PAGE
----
Investigating the Ancient Egyptian wines: The wine jars database
In Ancient Egypt, wine was a luxury product consumed mainly by the upper classes and the royal family and offered to gods in daily religious rituals in the temples.
Since the Predynastic (4000-3100 BC) period, wine jars were placed in tombs as funerary offerings. From the Old Kingdom (2680-2160 BC) to the Greco-Roman (332 BC-395 AD) period, viticulture and winemaking scenes were depicted on the private tombs’ walls. During the New Kingdom (1539-1075 BC), wine jars were inscribed to indicate: vintage year, product, quality, provenance, property and winemaker’s name and title. The inscriptions reveal that the ancient Egyptians considered this information relevant and necessary to be able to distinguish between wines.
Interdisciplinary research on Ancient Egyptian wines included several studies and projects: [1,2] the study of the colour of wine and the origin of the Shedeh, the corpus of viticulture and winemaking scenes in the ancient Egyptian tombs and the archaeological map with the location, among others.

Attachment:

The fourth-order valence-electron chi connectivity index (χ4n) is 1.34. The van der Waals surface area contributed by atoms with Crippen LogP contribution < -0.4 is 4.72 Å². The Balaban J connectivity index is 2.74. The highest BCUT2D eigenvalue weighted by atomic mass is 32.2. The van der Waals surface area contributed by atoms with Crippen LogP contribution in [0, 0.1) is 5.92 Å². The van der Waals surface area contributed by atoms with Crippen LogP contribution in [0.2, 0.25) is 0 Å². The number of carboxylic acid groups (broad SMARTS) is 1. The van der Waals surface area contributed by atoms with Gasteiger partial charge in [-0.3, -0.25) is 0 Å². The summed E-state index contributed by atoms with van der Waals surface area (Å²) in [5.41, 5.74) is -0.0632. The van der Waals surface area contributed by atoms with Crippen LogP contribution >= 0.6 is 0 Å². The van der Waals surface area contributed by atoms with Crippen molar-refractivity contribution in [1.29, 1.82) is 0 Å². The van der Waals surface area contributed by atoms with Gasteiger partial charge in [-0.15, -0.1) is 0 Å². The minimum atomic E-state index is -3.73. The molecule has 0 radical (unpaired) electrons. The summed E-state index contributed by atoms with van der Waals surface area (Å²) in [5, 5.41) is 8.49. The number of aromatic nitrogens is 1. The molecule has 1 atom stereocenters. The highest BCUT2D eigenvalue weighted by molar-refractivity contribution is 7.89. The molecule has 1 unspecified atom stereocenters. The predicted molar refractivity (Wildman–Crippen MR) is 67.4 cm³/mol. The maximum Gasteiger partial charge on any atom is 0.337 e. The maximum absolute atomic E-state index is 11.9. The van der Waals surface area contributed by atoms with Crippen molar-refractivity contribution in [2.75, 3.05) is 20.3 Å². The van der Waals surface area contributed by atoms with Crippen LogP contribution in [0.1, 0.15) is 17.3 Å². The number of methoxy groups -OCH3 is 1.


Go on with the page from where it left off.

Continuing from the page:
To explore how the Egyptian wines were made, the wine jars typology and production is investigated, and the wine inscriptions to know the ancient winemaking procedures. Moreover, through the study of the main concentration of the Egyptian wine jars from the Pre-dynastic to the New Kingdom period and the research in the museums archives (Egyptian Museum in Cairo, Ahsmolean in Oxford, British Museum in London, Louvre in Paris), the database of the wine jars and wine inscriptions has been created.
The Ancient Egyptian wine jars database and the archaeological map of Egypt with the location of each item will be presented, and it will available in the dedicated website [www.wineofancientegypt.com].
To transfer the knowledge and disseminate the scientific research results, we are also developing a virtual exhibition on the Ancient Egyptian wine culture.
1) Guasch-Jané M.R. (2016) An Interdisciplinary Study on the Ancient Egyptian Wines: The Egywine Project. M Ioannides, et al. (eds.) Proceedings of the 6th International Conference EUROMED 2016, Nicosia (Cyprus) October 31-November 5 2016, Digital Heritage. Progress in Cultural Heritage: Documentation, Preservation and Protection, EuroMed 2016, Part I, LNCS 10058: 737–748, DOI 10.1007/978-3-319-48496-9_59
2) Guasch-Jané M.R. (2019) Grape Archaeology and Ancient DNA Sequencing. In: Cantu D., Walker M. (eds) The Grape Genome. Compendium of Plant Genomes. Springer, Cham: 57-75, DOI 10.1007/978-3-030-18601-2_4
Issue: ICGWS 2023
1Mondes pharaoniques (UMR 8167‘Orient et Méditerranée’), Sorbonne University
2Prehistory and Archaeology department, University of Barcelona
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Ancient Egypt, archaeological map, database, winemaking, wine inscriptions, wine jars